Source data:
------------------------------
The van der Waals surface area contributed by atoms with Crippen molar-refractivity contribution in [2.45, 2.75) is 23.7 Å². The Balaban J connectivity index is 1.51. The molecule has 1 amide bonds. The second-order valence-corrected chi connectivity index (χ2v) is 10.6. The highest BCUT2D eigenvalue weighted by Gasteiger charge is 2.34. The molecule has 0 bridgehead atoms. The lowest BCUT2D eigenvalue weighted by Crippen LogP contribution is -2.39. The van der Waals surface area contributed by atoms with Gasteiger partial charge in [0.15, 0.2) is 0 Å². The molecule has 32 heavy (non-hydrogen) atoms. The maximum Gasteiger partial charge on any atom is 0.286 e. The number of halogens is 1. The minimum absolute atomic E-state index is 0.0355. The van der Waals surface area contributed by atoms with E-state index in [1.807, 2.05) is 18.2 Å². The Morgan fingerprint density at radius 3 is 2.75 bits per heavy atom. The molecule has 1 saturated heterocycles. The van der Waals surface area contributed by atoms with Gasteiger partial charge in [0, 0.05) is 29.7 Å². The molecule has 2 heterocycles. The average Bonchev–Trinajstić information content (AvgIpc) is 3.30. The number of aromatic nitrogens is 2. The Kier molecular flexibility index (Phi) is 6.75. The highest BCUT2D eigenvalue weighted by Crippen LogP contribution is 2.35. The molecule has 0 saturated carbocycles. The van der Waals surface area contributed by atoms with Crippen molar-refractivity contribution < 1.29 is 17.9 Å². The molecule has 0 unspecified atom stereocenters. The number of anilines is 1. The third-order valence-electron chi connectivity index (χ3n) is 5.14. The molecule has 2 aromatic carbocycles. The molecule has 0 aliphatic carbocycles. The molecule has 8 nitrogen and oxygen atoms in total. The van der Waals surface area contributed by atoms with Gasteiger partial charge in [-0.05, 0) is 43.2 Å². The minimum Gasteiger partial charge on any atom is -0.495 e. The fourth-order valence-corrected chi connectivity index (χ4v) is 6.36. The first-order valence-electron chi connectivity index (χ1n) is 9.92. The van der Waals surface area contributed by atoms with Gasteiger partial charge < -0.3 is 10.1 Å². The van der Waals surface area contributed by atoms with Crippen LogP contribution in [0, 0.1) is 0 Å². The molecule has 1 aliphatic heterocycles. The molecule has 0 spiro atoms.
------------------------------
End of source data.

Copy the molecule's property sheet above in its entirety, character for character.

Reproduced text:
The van der Waals surface area contributed by atoms with Crippen molar-refractivity contribution in [2.45, 2.75) is 23.7 Å². The Balaban J connectivity index is 1.51. The molecule has 1 amide bonds. The second-order valence-corrected chi connectivity index (χ2v) is 10.6. The highest BCUT2D eigenvalue weighted by Gasteiger charge is 2.34. The molecule has 0 bridgehead atoms. The lowest BCUT2D eigenvalue weighted by Crippen LogP contribution is -2.39. The van der Waals surface area contributed by atoms with Gasteiger partial charge in [0.15, 0.2) is 0 Å². The molecule has 32 heavy (non-hydrogen) atoms. The maximum Gasteiger partial charge on any atom is 0.286 e. The number of halogens is 1. The minimum absolute atomic E-state index is 0.0355. The van der Waals surface area contributed by atoms with E-state index in [1.807, 2.05) is 18.2 Å². The Morgan fingerprint density at radius 3 is 2.75 bits per heavy atom. The molecule has 1 saturated heterocycles. The van der Waals surface area contributed by atoms with Gasteiger partial charge in [0, 0.05) is 29.7 Å². The molecule has 2 heterocycles. The average Bonchev–Trinajstić information content (AvgIpc) is 3.30. The number of aromatic nitrogens is 2. The Kier molecular flexibility index (Phi) is 6.75. The highest BCUT2D eigenvalue weighted by Crippen LogP contribution is 2.35. The molecule has 0 saturated carbocycles. The van der Waals surface area contributed by atoms with Crippen molar-refractivity contribution < 1.29 is 17.9 Å². The molecule has 0 unspecified atom stereocenters. The number of anilines is 1. The third-order valence-electron chi connectivity index (χ3n) is 5.14. The molecule has 2 aromatic carbocycles. The molecule has 0 aliphatic carbocycles. The molecule has 8 nitrogen and oxygen atoms in total. The van der Waals surface area contributed by atoms with Gasteiger partial charge in [-0.05, 0) is 43.2 Å². The minimum Gasteiger partial charge on any atom is -0.495 e. The fourth-order valence-corrected chi connectivity index (χ4v) is 6.36. The first-order valence-electron chi connectivity index (χ1n) is 9.92. The van der Waals surface area contributed by atoms with Gasteiger partial charge < -0.3 is 10.1 Å². The van der Waals surface area contributed by atoms with Crippen LogP contribution in [0, 0.1) is 0 Å². The molecule has 1 aliphatic heterocycles. The molecule has 0 spiro atoms.